Childcare studies

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Registered: 01-02-2008
Childcare studies
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Fri, 08-08-2008 - 7:37pm

3 New Studies Assess Effects of Child Care

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By TAMAR LEWIN
Published: November 1, 2005

For most working parents, no other issue is so fraught with worry as the choice of child care. In a field long plagued by overheated headlines and complicated political overtones, three new studies offer some solid information on the pros and cons of different arrangements.

Two bolster research that found that long hours in group child care are linked to better reading and math skills but worse social skills and more behavioral problems. The third suggests that children in child care centers are safer than those who receive care in private homes, whether in a neighbor's home or by a nanny in the child's own home.

Four years ago, the nation's most ambitious and longest-running child care study sparked a firestorm with its findings that 4½-year-olds who had spent more than 30 hours a week in child care were more demanding, more aggressive and more noncompliant than others, regardless of the type or quality of care, the family's socioeconomic status or the sensitivity of the mother's parenting.

Now a new report from that research - the National Institute of Child Health and Human Development's Study of Early Child Care - has tracked the same children through early elementary school and found that by third grade, those who had spent long hours in child care continued to score higher in math and reading skills and that their higher likelihood of aggressive behavior had dissipated. But it also found that they still had poorer work habits and social skills.

Researchers cautioned that the findings should not be a cause of alarm, since the effects of child care were found to be small.

"It isn't that these kids are more likely to have clinical levels of behavior problems," said Jeanne Brooks-Gunn, a professor of child development at Columbia University. "You're getting a slight uptick, but it's still in the normal range."

Generally, the effects of child care were much smaller than the effects of good or bad parenting.

"Virtually across the board, the effects of parenting are greater than the effects of child care, so some people might say we don't need to worry about the small effects of child care," said Cathryn Booth-LaForce of the University of Washington, a researcher on the study.

"But child care affects so many children that for society at large, even small effects are important," Professor Booth-LaForce added. "We have to consider whether we're creating a generation of children who have slightly less self-control, slightly more behavior problems, and whether teachers will have to spend a little more time on classroom management and a little less on instruction."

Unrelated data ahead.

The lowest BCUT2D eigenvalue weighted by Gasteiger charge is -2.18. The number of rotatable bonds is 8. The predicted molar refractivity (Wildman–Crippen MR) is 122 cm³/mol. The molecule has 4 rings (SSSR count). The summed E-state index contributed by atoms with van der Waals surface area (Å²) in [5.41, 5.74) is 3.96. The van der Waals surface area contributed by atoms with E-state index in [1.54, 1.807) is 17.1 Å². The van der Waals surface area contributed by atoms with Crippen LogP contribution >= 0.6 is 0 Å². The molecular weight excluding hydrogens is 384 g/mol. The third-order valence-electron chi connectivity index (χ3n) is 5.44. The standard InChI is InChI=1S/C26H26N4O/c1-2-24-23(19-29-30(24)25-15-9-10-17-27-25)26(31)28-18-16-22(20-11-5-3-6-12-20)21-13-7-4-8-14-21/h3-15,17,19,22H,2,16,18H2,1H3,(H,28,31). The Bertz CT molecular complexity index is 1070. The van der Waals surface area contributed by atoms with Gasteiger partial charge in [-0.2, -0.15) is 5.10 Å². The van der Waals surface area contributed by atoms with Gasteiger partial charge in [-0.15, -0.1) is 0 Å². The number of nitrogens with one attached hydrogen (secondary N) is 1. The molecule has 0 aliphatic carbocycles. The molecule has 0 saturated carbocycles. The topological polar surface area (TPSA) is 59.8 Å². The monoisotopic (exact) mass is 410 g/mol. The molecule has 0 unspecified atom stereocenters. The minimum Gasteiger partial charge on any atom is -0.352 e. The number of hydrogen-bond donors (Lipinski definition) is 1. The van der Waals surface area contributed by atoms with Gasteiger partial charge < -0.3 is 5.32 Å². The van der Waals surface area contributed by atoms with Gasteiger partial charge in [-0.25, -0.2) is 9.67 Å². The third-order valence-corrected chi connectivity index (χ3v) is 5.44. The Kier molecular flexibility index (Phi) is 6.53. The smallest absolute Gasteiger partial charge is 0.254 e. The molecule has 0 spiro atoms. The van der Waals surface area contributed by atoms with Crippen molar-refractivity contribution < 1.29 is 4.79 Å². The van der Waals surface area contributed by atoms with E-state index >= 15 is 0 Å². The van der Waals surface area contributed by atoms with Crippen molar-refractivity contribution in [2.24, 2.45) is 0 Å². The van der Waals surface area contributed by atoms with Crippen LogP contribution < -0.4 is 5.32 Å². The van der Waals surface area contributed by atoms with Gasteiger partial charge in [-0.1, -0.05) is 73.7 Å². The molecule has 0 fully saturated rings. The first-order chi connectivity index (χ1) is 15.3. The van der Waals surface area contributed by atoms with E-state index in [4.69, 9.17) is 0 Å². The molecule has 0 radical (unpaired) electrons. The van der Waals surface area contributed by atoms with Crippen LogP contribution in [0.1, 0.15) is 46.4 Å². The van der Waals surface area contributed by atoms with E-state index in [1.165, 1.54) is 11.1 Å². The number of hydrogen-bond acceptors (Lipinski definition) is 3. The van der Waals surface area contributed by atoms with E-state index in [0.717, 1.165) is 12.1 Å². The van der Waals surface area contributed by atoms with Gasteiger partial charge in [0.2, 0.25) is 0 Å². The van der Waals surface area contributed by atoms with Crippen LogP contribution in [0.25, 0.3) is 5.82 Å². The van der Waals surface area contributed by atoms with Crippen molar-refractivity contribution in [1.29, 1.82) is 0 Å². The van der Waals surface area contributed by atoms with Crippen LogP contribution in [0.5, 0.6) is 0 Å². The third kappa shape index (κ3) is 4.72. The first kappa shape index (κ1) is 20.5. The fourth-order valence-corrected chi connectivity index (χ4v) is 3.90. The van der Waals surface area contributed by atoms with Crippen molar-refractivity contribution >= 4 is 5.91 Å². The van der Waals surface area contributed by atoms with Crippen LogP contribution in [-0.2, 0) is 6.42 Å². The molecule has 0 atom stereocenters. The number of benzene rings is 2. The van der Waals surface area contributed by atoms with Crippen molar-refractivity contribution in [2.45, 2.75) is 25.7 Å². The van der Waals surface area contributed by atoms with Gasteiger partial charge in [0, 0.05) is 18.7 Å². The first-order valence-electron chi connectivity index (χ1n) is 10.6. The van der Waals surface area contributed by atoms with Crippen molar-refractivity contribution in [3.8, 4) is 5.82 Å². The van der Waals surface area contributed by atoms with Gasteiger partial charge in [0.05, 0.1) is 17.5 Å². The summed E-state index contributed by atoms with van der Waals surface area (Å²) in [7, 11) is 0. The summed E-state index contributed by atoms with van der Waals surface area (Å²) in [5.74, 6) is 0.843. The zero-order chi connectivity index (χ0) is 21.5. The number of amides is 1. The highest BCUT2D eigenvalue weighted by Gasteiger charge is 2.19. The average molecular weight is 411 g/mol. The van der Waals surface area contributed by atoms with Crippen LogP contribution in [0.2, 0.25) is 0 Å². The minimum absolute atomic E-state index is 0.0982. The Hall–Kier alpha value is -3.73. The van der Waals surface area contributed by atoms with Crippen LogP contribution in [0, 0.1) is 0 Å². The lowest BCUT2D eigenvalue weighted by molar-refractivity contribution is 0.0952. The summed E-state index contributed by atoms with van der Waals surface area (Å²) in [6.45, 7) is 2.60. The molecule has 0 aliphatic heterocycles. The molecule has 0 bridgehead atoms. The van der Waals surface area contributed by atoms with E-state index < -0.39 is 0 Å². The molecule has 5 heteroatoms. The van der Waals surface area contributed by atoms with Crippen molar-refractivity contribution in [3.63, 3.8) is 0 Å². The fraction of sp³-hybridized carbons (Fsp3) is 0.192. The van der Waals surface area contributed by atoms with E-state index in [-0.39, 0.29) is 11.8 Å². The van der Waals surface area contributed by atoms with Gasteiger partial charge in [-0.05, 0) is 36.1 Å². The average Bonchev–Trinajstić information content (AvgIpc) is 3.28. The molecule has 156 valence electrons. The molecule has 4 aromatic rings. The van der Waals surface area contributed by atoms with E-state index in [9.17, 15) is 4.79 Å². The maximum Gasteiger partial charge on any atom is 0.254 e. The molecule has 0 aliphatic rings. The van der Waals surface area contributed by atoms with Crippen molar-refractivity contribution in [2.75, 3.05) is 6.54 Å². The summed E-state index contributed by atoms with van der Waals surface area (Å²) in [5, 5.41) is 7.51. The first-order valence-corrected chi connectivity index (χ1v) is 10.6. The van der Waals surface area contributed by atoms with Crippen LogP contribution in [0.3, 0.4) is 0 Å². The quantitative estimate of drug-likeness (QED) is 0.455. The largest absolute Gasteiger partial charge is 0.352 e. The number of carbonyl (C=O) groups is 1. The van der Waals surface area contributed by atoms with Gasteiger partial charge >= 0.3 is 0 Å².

A separate study, being released today and based on a nationally representative sample of more than 14,000 kindergartners, found that while center-based day care programs modestly benefited middle-class children in early language and mathematics learning, youngsters from poor families experienced double those gains.

"Compared to many homes, preschool centers are richer settings in terms of enriched language, reading and math," said Bruce Fuller, a co-author of this report, "The Influence of Preschool Centers on Children's Development Nationwide: How Much Is Too Much?"

The report, by sociologists at Stanford and the University of California, found that cognitive skills in prereading and math were strongest when children entered a center-based program from age 2 to 3.

But it also found that on average, the earlier a child enters center-based care, the slower the pace of social development. The greatest effect was among high-income children. Youngsters who were from families with income of at least $66,000 and who spent more than 30 hours a week in center-based care had the weakest social skills - including diminished levels of cooperation, sharing and motivated engagement in classroom tasks, along with greater aggression - compared with similar children who remained at home with a parent.

Another study, being published today in The American Sociological Review, is apparently the first broad research into safety in child care. It found that the rate of death among children receiving care in private homes was 16 times that of children in child care centers.

http://www.nytimes.com/2005/11/01/national/01child.html?pagewanted=1&_r=1

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iVillage Member
Registered: 01-02-2008
Fri, 08-08-2008 - 7:39pm

Page two of that article.....

(Page 2 of 2)

"Fatalities are the tip of the iceberg, and they're fortunately very rare, but they do reveal something about what goes on in centers," said Julia Wrigley, a sociologist and acting associate provost at the Graduate Center of the City University of New York, who wrote the report with Joanna Dreby. "No one kind of child care is clearly and definitely better for all children, but in terms of safety there are advantages in centers."